Scuba victim ID’d as navy coxswain
May 22 2012
The man who died in a scuba-diving accident in Saanich Inlet on the weekend was a HMCS Victoria coxswain on a recreational dive with friends when something went terribly wrong.
Richard Boileau, 47, a chief petty officer first class with the Royal Canadian Navy, died Saturday afternoon following a diving incident about 1.5 kilometres south of Bamberton.
The married man, a father of two grown children, was described Monday as an accomplished diver.
At the time of the incident, Boileau was with two friends, one of whom is in the military. There was no work-related task involved, CFB Esquimalt spokeswoman Capt. Annie Djiotsa said.
About 3:30 p.m. Shawnigan Lake RCMP received a call about an unconscious man unable to breathe.
People in a nearby sailboat spotted trouble on the water. They ferried the three men to Brentwood Bay Marina at the east side of the peninsula. From there, Boileau was taken to nearby Saanich Peninsula Hospital.
A Quebec native, Boileau joined the navy in 1984. The next year he met his wife, Brenda Lyall, in Manitoba. Married 26 years, the couple have a son and daughter, who live in Greater Victoria.
Boileau served in Kosovo and the Golan Heights.
Lyall said she accepted the inherent risk of her husband’s career and even his recreational activities.
She worried a bit when her husband used to skydive, but because he was “an accomplished diver” for decades, she wasn’t concerned when he set out on a deep dive “for fun” Saturday, she said.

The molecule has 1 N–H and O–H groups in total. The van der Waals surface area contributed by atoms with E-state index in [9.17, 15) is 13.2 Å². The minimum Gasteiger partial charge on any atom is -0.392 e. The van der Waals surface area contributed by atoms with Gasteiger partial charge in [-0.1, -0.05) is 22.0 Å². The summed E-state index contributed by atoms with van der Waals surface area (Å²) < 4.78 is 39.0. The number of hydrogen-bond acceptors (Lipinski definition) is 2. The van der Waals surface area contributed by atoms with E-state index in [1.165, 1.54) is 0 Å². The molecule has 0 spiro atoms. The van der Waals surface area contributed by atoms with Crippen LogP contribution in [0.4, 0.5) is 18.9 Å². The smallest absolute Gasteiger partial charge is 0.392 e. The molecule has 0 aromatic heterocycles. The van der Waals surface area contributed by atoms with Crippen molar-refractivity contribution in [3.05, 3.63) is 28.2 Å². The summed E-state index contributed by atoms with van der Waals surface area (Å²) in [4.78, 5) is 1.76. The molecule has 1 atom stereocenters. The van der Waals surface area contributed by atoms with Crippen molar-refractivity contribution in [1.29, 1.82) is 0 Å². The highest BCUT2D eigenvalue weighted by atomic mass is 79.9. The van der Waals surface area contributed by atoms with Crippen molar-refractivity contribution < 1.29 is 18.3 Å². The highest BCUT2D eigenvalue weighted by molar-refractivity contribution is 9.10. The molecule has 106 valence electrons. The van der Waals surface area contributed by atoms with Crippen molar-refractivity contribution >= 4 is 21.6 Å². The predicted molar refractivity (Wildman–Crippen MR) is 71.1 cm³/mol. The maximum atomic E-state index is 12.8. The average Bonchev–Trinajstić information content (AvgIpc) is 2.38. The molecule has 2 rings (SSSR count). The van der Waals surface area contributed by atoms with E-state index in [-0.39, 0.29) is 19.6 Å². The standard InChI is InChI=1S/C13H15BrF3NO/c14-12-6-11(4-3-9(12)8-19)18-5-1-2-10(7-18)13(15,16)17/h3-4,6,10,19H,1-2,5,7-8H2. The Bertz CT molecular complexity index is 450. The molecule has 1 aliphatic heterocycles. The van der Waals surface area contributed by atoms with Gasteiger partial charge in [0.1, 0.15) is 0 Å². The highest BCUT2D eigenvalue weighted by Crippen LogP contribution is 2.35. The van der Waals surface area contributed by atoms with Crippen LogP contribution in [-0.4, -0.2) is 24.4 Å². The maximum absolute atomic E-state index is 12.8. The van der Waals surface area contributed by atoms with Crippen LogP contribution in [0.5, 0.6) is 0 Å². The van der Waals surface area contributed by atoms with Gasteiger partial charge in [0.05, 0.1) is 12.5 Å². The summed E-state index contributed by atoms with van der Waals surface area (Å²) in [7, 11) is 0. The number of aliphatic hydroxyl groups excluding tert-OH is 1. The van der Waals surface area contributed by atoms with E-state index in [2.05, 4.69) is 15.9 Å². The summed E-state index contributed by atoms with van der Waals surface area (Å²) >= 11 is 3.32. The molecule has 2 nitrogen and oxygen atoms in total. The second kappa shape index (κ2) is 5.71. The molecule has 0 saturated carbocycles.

“It’s a real shock,” Lyall said. “We’re coping.”
“He loved diving,” Lyall said. She described her husband as an outdoorsman who also loved hunting and trapping. And he was also a disciplined, “down-to-business” kind of guy, she said.
But what drew her too him was that he could make her laugh.
“He had a great sense of humour, a great sense of duty,” Lyall said.
Boileau was posted across Canada throughout his career, including a few postings in Victoria. He returned to Victoria in 2010 and has been with HMCS Victoria since 2011.
The navy was his “second family,” Lyall said.
CFB Esquimalt said “it’s a terrible loss” when any member of such a tight-knit family is lost, but that the loss of someone in Boileau’s position is that much greater for his unit.
“He was a very strong leader and dedicated service man,” Djiotsa said. “He will be very missed.”
A coxswain ostensibly becomes the ears and eyes of the commander in a unit, Djiotsa said. “It’s a very important role in the command chain.”
The cause of the accident has not been determined. Shawnigan Lake RCMP did not return calls Sunday or Monday. CFB Esquimalt would not say whether Boileau was using navy equipment.
Coroner Barb McLintock said the diving equipment used by Boileau was described to her as very “sophisticated.”
A handful of diving deaths occur in B.C. each year, the majority off Vancouver Island, the coroner said.
McLintock said her office will conduct an autopsy. The Canadian Coast Guard will test the victim’s equipment.
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